The source of plasma creatinine is the normal metabolism of creatine phosphate in muscle. In men, this metabolism generates creatinine at the rate of 20 to 25 mg/kg body weight/day (i.e., ~1.5 g/day in a 70-kg man). In women, the value is 15 to 20 mg/kg body weight/day (i.e., ~1.2 g/day in a 70-kg woman), owing to lower muscle mass. In the steady state, the rate of urinary creatinine excretion equals this rate of metabolic production. Therefore, to avoid errors in estimating the GFR from the creatinine clearance, one must take care to exclude non–steady-state pathologic conditions of creatinine release, such as hyperthermia or other conditions of muscle wasting or damage. Ingestion of meat, which has a high creatinine content, also produces non–steady-state conditions. To minimize the effects of such an ingestion, the patient collects urine over an entire 24-hour period, and the plasma sample is obtained by venipuncture in the morning before breakfast.
Frequently, clinicians use the endogenous plasma concentration of creatinine, normally 1 mg/dL, as an instant index of GFR. This use rests on the inverse relationship between the plasma creatinine concentration (PCr) and the creatinine clearance (CCr):
In the steady state, when metabolic production in muscle equals the urinary excretion rate (UCr · ) of creatinine, and both remain fairly constant, this equation predicts that a plot of PCr versus CCr (i.e., PCrversus GFR) is a rectangular hyperbola (Fig. 34-2). For example, in a healthy person whose GFR is 100 mL/min, plasma creatinine is ~1 mg/dL. The product of GFR (100 mL/min) and PCr (1 mg/dL) is thus 1 mg/min, which is the rate of both creatinine production and of creatinine excretion. If GFR suddenly drops to 50 mL/min (Fig. 34-3, top), the kidneys will initially filter and excrete less creatinine (Fig. 34-3, middle), although the production rate is unchanged. As a result, the plasma creatinine level will rise to a new steady state, which is reached at a PCr of 2 mg/dL (Fig. 34-3, bottom). At this point, the product of the reduced GFR (50 mL/min) and the elevated PCr (2 mg/dL) will again equal 1 mg/min, the rate of endogenous production of creatinine. Similarly, if GFR were to fall to one fourth of normal, PCr would rise to 4 mg/dL. This concept is reflected in the right-rectangular hyperbola of Figure 34-2.
Figure 34-2 Dependence of plasma creatinine and blood urea nitrogen on the GFR. In the steady state, the amount of creatinine appearing in the urine per day (UCr · ) equals the production rate. Because all filtered creatinine (PCr · CCr) appears in the urine, (PCr · CCr) equals (UCr · ), which is constant. Thus, PCr must increase as CCr (i.e., GFR) decreases, and vice versa. If we assume that the kidney handles urea in the same way that it handles inulin, then a plot of blood urea nitrogen versus GFR will have the same shape as that of creatinine concentration versus GFR.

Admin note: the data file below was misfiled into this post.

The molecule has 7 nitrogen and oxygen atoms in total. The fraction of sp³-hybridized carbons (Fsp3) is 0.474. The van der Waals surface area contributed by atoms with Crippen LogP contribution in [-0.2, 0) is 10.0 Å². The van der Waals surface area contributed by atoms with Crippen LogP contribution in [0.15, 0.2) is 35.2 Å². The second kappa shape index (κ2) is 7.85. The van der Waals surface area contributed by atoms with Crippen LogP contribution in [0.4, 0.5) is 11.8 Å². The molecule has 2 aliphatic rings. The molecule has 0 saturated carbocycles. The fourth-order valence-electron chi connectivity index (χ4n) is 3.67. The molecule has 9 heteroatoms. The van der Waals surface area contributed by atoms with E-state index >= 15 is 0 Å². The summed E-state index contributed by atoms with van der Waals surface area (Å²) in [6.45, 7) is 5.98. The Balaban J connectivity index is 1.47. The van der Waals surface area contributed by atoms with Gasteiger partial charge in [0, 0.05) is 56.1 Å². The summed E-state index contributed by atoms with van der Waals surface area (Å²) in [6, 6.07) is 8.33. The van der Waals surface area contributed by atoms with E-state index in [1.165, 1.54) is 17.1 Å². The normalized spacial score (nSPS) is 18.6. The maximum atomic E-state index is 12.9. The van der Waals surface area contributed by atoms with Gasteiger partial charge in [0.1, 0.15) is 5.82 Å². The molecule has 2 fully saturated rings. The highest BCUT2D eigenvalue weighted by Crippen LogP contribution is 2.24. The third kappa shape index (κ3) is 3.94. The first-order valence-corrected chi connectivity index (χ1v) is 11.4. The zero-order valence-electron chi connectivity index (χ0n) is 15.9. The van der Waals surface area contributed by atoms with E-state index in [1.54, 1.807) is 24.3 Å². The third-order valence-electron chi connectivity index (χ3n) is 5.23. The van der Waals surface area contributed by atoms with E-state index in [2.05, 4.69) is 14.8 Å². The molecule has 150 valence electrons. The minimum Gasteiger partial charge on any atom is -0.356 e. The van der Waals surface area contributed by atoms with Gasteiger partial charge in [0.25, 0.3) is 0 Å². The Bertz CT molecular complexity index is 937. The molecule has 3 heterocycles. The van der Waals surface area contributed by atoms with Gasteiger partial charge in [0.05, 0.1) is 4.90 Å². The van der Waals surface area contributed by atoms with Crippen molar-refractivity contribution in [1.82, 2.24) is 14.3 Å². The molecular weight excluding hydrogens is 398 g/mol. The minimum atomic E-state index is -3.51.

Figure 34-3 Effect of suddenly decreasing the GFR on plasma creatinine concentration.
Molecular size, electrical charge, and shape determine the filterability of solutes across the glomerular filtration barrier
The glomerular filtration barrier consists of three elements (see Chapter 33): (1) endothelial cells, (2) the glomerular basement membrane, and (3) epithelial podocytes. The latter two layers are covered with negative charges. Table 34-2 summarizes the permselectivity of the glomerular barrier for different solutes, as estimated by the ratio of solute concentration in the ultrafiltrate versus the plasma (UFX/PX). The ratio UFX/PX, also known as the sieving coefficient for the solute X, depends on molecular weight and effective molecular radius. Investigators have used two approaches to estimate UFX/PX. The first, which is valid for all solutes, is the micropuncture technique (see Fig. 33-9A). Sampling fluid from Bowman’s space yields a direct measurement of UFX, from which we can compute UFX/PX. The second approach, which is only valid for solutes that the kidney neither absorbs nor secretes, is to compute the clearance ratio (see Chapter 33), the ratio of the clearances of X (CX) and inulin (CIn). (See Note: Clearance Ratio)
Table 34-2 Permselectivity of the Glomerular Barrier
Inspection of Table 34-2 shows that substances of low molecular weight (<5500 Da) and small effective molecular radius (e.g., water, urea, glucose, and inulin) appear in the filtrate in the same concentration as in plasma (UFX/PX = 1). In these instances, no sieving of the contents of the fluid moving through the glomerular “pores” occurs, so that the water moving through the filtration slits by convection carries the solutes with it. As a result, the concentration of the solute in the filtrate is the same as in bulk plasma. The situation is different for substances with a molecular weight that is greater than ~14 kDa, such as lysozyme. Larger and larger macromolecules are increasingly restricted from passage, so that only traces of plasma albumin (69 kDa) are normally present in the glomerular filtrate. (See Note: Filtration of Solutes through Water-Filled Pores)